Friday, May 31, 2013 | 2 a.m.
After 18 months at Romotive, the smartphone-robot company that began in Las Vegas then moved to Silicon Valley, Jen McCabe immediately began working on plans for Fabbed Labs, a downtown 3-D printing venture.
She loved helping the robot business get off the ground but got out when her job evolved more into sales.
“I’m an early-stage person, and Romotive is at the point where they are ready to scale,” she says, talking about the company’s growth, made possible with a manufacturing line McCabe helped set up in China.
What got her creative thinking stoked with Romotive was taking an unfamiliar technology most people associate with assembly line manufacturing and making it available for home use.
For McCabe, who likes to go where no one has gone before, 3-D printing has similar characteristics with just as much of a “wow” factor. Her dream is to bring the technology to Las Vegas residents, creating a space where ordinary people will feel as welcome tinkering with the devices as someone with a master's degree in engineering.
“Every single time we think about this, the question in our minds should be, 'How do we get everyone in the downtown community involved?"" she said. "Then the next thought should be, ‘How do we get the rest of the Vegas area community to join?’
“I moved here for community, community, community. If I don’t make Fabbed Labs accessible to an 8-year-old and her mom, then I’ve failed. If only people in Silicon Valley can use it, I’ve failed. If I can’t help a landscaper who wants to make something for his job, I’ve failed.”
Because 3-D printing is still very new to mom-and-pop consumers – though it’s been around some 30 years for aerospace and auto industries, “desktop” printing is only a few years old. Here’s a rudimentary explanation of the complex and fascinating technology:
• Printers, some about the size of a large microwave oven and on sale for as low as $1,300 in office supply stores, will render virtually any image you can put on paper or on screen and print a copy of it in three dimensions. So, draw a ball in 3-D on your computer, click "Print," and hours later you have a ball you can throw. It's sorta like Wonka-vision, but you can’t eat what’s printed – at least not yet. (And yes, the time spent waiting is a big current barrier for desktop printers.)
• With cartridges supplying the plastic, a nozzle lays down layer upon layer of plastic that stick together until the object matches the image on the screen. It works with other materials, too, such as metals and wood pulp. That has people thinking of building large devices to “print” objects like furniture.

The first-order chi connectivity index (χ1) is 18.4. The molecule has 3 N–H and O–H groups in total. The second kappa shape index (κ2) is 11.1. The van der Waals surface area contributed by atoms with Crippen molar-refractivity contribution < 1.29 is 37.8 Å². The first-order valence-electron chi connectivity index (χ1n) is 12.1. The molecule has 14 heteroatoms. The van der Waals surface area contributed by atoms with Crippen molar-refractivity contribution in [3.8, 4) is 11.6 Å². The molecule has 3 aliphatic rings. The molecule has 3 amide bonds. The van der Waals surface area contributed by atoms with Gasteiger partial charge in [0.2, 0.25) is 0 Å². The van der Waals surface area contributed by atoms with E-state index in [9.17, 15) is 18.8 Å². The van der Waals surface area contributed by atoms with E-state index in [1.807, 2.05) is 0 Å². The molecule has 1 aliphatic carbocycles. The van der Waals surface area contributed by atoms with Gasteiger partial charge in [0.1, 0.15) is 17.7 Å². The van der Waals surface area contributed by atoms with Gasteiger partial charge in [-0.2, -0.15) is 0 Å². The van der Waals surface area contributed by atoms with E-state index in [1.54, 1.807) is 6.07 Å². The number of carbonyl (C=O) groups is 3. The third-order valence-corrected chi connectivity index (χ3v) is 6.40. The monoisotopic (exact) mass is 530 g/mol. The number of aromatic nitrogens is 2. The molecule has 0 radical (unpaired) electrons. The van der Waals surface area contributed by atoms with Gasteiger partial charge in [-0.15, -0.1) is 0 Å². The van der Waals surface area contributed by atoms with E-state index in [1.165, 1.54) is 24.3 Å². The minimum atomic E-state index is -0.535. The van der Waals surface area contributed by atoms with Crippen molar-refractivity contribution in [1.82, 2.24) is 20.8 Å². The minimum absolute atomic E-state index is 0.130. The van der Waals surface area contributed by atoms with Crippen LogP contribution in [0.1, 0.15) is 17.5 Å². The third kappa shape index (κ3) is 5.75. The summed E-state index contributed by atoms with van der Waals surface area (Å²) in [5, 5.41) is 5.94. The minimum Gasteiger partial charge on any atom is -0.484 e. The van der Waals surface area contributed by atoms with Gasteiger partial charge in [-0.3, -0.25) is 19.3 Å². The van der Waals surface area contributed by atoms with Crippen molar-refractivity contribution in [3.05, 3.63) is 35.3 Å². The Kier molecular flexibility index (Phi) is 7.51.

Artistic use of 3-D printing is fairly evident. But the industry also is poised to make a big contribution in the medical field. Instead of mass-produced prosthetics, for instance, physicians with a CAD program could create limbs catered to each individual patient.
McCabe’s eyes really light up, though, when she talks about putting the technology to use for everyday people. And kids.
“I like the idea of making every person an engineer without them even knowing it,” she says, adding that when people start thinking of printing in 3-D, they are forced to see objects from the “how they work” perspective, which is the basis of engineering.
McCabe is getting the ball rolling with some events this summer. The first is called Fabbed, which she says will be a “3-D printing weekend extravaganza.”
With Motorola, which is providing 3-D printers, laser cutters and tools, Fabbed Labs with Downtown Project Kids and Family are planning a three-day Make-a-Thon June 7-9, inviting people from throughout the community to come up with an 3D-created product that can be brought to market.
(To register, sign up at makewithmoto.com/lasvegas. The event is limited to six teams.)
In addition, the Motorola team, with its homeMAKER program, will attempt to solve everyday problems brought to them by everyday Las Vegas residents. Household items that might be made are listed here.
In July, as part of the Stitch Factory speakers series, McCabe is planning to bring designers and artists together to see what they can come up with using 3-D printing.
Meanwhile, she wants to begin making connections with UNLV and local artists for more collaboration, which she believes will creatively benefit everyone involved.
By the fall, McCabe expects Downtown Project to give her idea a thumbs up or down.
“We’re running the numbers and trying to think of the most cost-efficient, engaing way to take this to people, to make this fun and interesting and a way for people to engage with this new technology,” she says. “And if I fail, maybe one or two kids who were exposed to the technology will point to that as their reason for becoming engineers some day. If that’s what happens, then it’s worth it.”
Joe Schoenmann doesn’t just cover downtown, he lives and works there. Schoenmann is Greenspun Media Group’s embedded downtown journalist, working from an office in the Emergency Arts building.